Monday, 26 October 2009

Joan McElfresh : The Dewey Rap

Earlier this year I was scouring eBay for decimal currency-related vinyl, particularly seeking Wilfred Brambell's The Decimal Song, and Sebastian's D.E.C.I.M.A.L., to join Max Bygraves' Decimalisation in my collection of records about events and trends. Up popped this 1987 single-sided cassette, which I won with zero competition. Written and performed by practising school librarian Joan McElfresh of Covington, Kentucky, The Dewey Rap, which comes with a seven-sheet lyric book, puts across the intricacies of the Dewey Decimal System in simple and catchy fashion, with a young audience in mind.
Appropriately, my copy of this eight-and-a-half-minute gem is ex-library (Springdale, AR). Over a synthesized instrumental backing, and with assistance from a couple of singers, Ms. McElfresh introduces us to each section of the system, hundred by hundred, starting with, "Oh, oh, oh to oh ninety-nine", taking us from encyclopedia sets through philosophy, religion, social sciences, language, natural sciences, applied sciences, recreation and the arts, and literature, right up to history, geography and biography in the "nine, oh, oh"s.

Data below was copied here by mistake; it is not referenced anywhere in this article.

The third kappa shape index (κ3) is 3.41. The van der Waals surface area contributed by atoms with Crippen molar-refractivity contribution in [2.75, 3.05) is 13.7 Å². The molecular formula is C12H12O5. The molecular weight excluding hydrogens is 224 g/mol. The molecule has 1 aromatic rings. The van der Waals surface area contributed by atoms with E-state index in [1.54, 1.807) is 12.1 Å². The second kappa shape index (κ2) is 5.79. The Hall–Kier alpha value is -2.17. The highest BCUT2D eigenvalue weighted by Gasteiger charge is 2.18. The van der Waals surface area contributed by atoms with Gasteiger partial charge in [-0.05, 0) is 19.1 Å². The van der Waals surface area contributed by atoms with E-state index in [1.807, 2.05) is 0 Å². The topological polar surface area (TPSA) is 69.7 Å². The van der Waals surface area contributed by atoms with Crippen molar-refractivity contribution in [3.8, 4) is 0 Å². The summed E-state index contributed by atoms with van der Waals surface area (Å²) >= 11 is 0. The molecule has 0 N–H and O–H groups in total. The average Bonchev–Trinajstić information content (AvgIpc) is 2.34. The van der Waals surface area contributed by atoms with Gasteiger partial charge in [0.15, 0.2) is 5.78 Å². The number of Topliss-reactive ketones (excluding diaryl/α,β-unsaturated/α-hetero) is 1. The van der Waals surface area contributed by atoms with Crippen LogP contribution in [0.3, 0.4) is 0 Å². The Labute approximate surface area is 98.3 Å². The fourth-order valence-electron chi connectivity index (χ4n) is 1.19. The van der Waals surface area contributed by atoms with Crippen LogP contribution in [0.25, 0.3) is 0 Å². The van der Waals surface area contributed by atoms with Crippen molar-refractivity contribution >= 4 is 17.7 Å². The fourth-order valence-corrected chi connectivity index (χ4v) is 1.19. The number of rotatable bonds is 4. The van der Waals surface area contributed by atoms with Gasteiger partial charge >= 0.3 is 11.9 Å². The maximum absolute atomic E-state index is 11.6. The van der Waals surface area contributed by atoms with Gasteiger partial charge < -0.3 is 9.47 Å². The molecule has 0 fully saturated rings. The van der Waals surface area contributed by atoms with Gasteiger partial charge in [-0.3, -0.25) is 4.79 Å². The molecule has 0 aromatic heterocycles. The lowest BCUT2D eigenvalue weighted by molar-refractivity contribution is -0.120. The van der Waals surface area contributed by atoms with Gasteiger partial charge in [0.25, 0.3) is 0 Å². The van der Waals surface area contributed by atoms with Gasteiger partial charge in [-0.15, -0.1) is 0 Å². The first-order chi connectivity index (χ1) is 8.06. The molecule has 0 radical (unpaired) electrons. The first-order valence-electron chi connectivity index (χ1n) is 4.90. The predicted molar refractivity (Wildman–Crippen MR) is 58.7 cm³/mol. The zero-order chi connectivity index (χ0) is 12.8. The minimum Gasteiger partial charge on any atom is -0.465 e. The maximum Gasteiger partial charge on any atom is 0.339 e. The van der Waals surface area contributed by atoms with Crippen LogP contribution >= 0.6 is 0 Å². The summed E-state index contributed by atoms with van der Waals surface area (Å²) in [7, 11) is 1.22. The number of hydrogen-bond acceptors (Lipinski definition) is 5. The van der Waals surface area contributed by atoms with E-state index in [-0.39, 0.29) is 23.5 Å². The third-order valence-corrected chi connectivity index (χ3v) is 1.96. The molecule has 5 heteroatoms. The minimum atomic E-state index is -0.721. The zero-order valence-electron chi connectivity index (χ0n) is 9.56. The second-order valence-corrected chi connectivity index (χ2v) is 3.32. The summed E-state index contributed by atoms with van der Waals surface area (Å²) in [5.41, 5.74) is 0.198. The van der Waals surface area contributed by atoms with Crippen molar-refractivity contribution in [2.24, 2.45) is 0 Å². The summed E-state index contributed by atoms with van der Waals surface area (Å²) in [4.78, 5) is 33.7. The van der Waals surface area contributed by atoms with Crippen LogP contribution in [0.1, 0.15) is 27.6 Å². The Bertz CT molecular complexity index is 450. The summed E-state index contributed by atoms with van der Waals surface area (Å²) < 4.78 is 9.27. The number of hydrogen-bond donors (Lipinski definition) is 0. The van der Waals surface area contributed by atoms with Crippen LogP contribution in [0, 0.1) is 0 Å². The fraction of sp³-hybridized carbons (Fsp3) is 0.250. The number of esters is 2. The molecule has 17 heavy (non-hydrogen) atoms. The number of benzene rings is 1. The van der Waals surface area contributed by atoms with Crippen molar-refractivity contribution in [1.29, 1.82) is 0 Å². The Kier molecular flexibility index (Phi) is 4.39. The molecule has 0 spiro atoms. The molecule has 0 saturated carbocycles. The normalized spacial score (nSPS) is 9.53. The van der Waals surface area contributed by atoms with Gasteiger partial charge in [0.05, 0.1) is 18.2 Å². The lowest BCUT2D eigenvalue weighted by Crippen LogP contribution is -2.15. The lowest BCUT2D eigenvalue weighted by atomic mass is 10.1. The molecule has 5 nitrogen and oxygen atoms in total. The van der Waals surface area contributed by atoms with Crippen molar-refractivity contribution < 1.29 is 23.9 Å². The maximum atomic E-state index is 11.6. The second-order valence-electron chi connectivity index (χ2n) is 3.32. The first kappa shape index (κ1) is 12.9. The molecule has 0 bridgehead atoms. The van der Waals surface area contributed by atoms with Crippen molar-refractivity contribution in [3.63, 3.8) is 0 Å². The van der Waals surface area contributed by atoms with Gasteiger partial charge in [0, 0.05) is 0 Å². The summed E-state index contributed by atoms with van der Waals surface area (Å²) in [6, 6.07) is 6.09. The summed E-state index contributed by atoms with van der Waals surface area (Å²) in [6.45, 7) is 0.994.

I don't have an enormous number of rap releases; this cassette joins oddities like Cypress City's The Cajun Rap Song and Evolution Control Committee's ingenious splicing together of Public Enemy and Herb Alpert, as well as a rap take on The Archies' Sugar, Sugar (complete with samples of the original) and a Top Cat cartoon cash-in.
No label name for this self-release, though Ms. McElfresh's address and other contact details are provided.

Lyric :

News story :,3546012.

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